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State v. Fuller

Supreme Court of Idaho

April 26, 2018

STATE OF IDAHO, Plaintiff-Appellant,
v.
ANTONIA KATE FULLER, Defendant-Respondent.

         2018 Opinion No. 41

          Appeal from the District Court of the First Judicial District of the State of Idaho, Kootenai County. Hon. Lansing L. Haynes, District Judge.

         The decision of the district court is affirmed.

          Honorable Lawrence G. Wasden, Idaho Attorney General, Boise, for appellant. Kenneth K. Jorgensen argued.

          Eric D. Fredericksen, State Appellate Public Defender, Boise, for respondent. Sally J. Cooley argued.

          BURDICK, Chief Justice.

         In this appeal, the State challenges the Kootenai County district court's decision to grant Antonia Kate Fuller's motion to suppress evidence seized during a traffic stop. Because we conclude the traffic stop was unconstitutional, we affirm the district court's order suppressing the evidence.

         I. FACTUAL AND PROCEDURAL BACKGROUND

         On December 6, 2015, Deputy Harvey Ballman of the Kootenai County Sheriff's Department was patrolling the area near the intersection of Highways 95 and 53 in Kootenai County. At approximately 10:50 p.m., Deputy Ballman was traveling westbound on Highway 53 when he observed a vehicle, driven by Fuller, traveling a few car lengths in front of him. As Deputy Ballman followed Fuller, the roadway began to make a right-hand curve. When Fuller continued on the roadway and drove her vehicle around the right-hand curve, Deputy Ballman observed the front passenger-side tire of Fuller's vehicle drive onto and temporarily across the solid white line on the right-hand side of the roadway (i.e., the fog line). Deputy Ballman then initiated a traffic stop, citing Fuller's failure to maintain her lane of travel as required under Idaho Code section 49-637(1).

         During the traffic stop, Deputy Ballman discovered that Fuller did not have a valid driver's license or liability insurance. Deputy Ballman placed Fuller under arrest for violations of Idaho Code sections 49-301(1) and 49-1232 before conducting an inventory search of her vehicle. That search revealed methamphetamine, prescription drugs, and drug paraphernalia. Accordingly, he expanded the arrest for violations of Idaho Code sections 37-2732(c)(1) (possession of a controlled substance) and 37-2734A (possession with intent to use drug paraphernalia). Fuller was never cited for a traffic offense.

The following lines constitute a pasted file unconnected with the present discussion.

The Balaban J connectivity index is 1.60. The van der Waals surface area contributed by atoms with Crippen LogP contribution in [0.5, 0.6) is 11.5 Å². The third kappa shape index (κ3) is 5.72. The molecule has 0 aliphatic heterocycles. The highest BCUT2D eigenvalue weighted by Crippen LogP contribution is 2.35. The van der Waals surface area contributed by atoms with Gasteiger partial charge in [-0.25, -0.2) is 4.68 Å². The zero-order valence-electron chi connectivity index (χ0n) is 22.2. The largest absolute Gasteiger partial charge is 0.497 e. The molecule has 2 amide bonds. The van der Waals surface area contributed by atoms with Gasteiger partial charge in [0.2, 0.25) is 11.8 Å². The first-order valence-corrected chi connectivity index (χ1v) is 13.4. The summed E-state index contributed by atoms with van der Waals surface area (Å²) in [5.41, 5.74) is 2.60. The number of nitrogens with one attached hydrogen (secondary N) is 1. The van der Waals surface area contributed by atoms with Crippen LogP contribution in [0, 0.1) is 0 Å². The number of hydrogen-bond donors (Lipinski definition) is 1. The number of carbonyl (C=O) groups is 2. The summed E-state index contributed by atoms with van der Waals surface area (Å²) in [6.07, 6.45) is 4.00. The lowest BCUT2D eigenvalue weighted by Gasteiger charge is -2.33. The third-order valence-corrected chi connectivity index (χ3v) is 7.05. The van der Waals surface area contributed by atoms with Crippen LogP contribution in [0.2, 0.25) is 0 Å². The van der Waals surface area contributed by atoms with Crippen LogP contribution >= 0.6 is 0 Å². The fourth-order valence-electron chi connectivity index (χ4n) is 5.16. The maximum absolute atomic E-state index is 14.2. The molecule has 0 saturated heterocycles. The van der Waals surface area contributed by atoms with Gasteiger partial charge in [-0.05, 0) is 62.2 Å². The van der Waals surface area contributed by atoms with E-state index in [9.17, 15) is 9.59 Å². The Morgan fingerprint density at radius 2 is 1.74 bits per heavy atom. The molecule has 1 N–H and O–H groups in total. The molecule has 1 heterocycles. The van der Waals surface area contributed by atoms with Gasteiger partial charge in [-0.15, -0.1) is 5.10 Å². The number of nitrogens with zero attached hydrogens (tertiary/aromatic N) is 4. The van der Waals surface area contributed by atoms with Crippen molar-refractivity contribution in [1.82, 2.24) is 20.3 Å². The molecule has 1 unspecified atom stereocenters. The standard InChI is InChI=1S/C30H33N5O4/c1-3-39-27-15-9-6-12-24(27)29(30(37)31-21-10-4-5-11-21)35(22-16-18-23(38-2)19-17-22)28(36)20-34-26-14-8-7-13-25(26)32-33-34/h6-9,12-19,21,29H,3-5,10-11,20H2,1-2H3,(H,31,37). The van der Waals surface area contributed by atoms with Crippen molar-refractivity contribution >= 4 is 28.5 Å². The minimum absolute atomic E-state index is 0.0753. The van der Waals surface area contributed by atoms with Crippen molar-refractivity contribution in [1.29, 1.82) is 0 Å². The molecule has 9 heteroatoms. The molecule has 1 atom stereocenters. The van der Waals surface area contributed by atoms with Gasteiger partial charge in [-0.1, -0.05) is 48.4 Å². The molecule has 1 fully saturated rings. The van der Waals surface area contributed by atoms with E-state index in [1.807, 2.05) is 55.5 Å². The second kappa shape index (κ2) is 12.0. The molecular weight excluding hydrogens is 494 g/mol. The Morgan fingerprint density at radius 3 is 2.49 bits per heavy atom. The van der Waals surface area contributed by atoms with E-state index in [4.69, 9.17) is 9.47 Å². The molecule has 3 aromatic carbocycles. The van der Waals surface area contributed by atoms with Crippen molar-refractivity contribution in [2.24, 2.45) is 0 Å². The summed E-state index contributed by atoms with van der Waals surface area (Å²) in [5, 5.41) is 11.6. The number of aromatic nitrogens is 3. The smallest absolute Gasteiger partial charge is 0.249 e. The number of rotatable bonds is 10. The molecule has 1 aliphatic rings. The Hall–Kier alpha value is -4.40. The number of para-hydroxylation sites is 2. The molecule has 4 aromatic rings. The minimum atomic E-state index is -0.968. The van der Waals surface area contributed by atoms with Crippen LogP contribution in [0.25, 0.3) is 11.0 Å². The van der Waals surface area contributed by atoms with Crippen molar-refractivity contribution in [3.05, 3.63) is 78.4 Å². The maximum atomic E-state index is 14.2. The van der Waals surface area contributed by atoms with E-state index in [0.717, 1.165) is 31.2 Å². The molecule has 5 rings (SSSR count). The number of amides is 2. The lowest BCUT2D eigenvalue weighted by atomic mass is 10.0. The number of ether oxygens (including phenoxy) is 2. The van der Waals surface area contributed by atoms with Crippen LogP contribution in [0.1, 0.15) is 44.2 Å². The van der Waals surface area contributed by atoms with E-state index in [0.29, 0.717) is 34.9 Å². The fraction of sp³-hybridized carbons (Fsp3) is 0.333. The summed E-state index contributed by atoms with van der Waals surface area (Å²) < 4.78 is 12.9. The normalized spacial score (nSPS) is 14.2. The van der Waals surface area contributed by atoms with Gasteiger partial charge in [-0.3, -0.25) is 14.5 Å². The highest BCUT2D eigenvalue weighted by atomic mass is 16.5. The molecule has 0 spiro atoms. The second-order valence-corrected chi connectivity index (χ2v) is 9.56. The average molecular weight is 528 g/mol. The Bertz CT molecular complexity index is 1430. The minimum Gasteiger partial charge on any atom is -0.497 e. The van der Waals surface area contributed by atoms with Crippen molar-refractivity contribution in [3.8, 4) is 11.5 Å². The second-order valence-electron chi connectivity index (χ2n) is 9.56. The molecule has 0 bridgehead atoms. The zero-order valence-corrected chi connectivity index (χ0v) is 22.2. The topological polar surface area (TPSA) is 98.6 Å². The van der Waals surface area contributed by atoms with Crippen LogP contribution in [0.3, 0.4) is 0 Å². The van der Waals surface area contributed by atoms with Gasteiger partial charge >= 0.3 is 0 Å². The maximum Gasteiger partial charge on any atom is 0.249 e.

Fuller's preliminary hearing was held on January 28, 2016, at which Deputy Ballman testified that he observed Fuller's tire "touch[] the [fog] line multiple times and cross[] the [fog] line." He explained that he initiated the traffic stop due to Fuller's failure to maintain her lane of travel under section 49-637(1) when her tire crossed the fog line.[1] Fuller was thereafter charged with two felony counts of possession of a controlled substance, and misdemeanor counts of possession of drug paraphernalia, failure to purchase a driver's license, and failure to provide proof of insurance.

         Fuller moved to suppress the seized evidence on the grounds that it was fruits of an unlawful traffic stop in violation of the United States and Idaho Constitutions. During a hearing on the motion, the parties stipulated that the front passenger-side tire of Fuller's vehicle crossed the fog line once and that she did not have her turn signal on at the time. Although the district court accepted the parties' stipulation, the district court reviewed a dashboard camera video recording from Deputy Ballman and explained as follows:

I have to say that I'm balancing that against the Court's observations of the dash-cam. I could not exactly tell whether there was a complete crossing of that fog line. I mean, it looked pretty close, but whether, you know, some of the tire remained touching the fog line or not, the tires, I was just unsure, but it was pretty close to crossing the whole line.

         After considering the parties' arguments, the district court ultimately concluded Deputy Ballman did not have a reasonable, articulable suspicion that section 49-637(1) was violated. The district court thus granted Fuller's motion to suppress. The State now appeals.

         II. STANDARD OF REVIEW

         We apply a bifurcated standard when reviewing a motion to suppress. State v. Danney, 153 Idaho 405, 408, 283 P.3d 722, 725 (2012). The trial court's findings of fact are accepted if supported by substantial and competent evidence. Id. Conversely, we will freely review the application of constitutional principles to the factual findings. Id.

         III. ANALYSIS

         The Fourth Amendment to the U.S. Constitution, as incorporated under the Fourteenth Amendment's due process clause so as to apply to the states, guarantees that "[t]he right of the people to be secure in their persons, houses, papers, and effects, against unreasonable searches and seizures, shall not be violated." U.S. Const. amend. IV; see also Idaho Const. art. I, § 17. "Traffic stops constitute seizures under the Fourth Amendment." State v. Henage, 143 Idaho 655, 658, 152 P.3d 16, 19 (2007) (citing Delaware v. Prouse, 440 U.S. 648, 653 (1979)). Yet, "[l]imited investigatory detentions are permissible when justified by an officer's reasonable articulable suspicion that a person has committed, or is about to commit, a crime." State v. Morgan, 154 Idaho 109, 112, 294 P.3d 1121, 1124 (2013). As such, two possible justifications for a traffic stop exist: (1) the officer has a reasonable, articulable suspicion that the driver has committed an offense, such as ...


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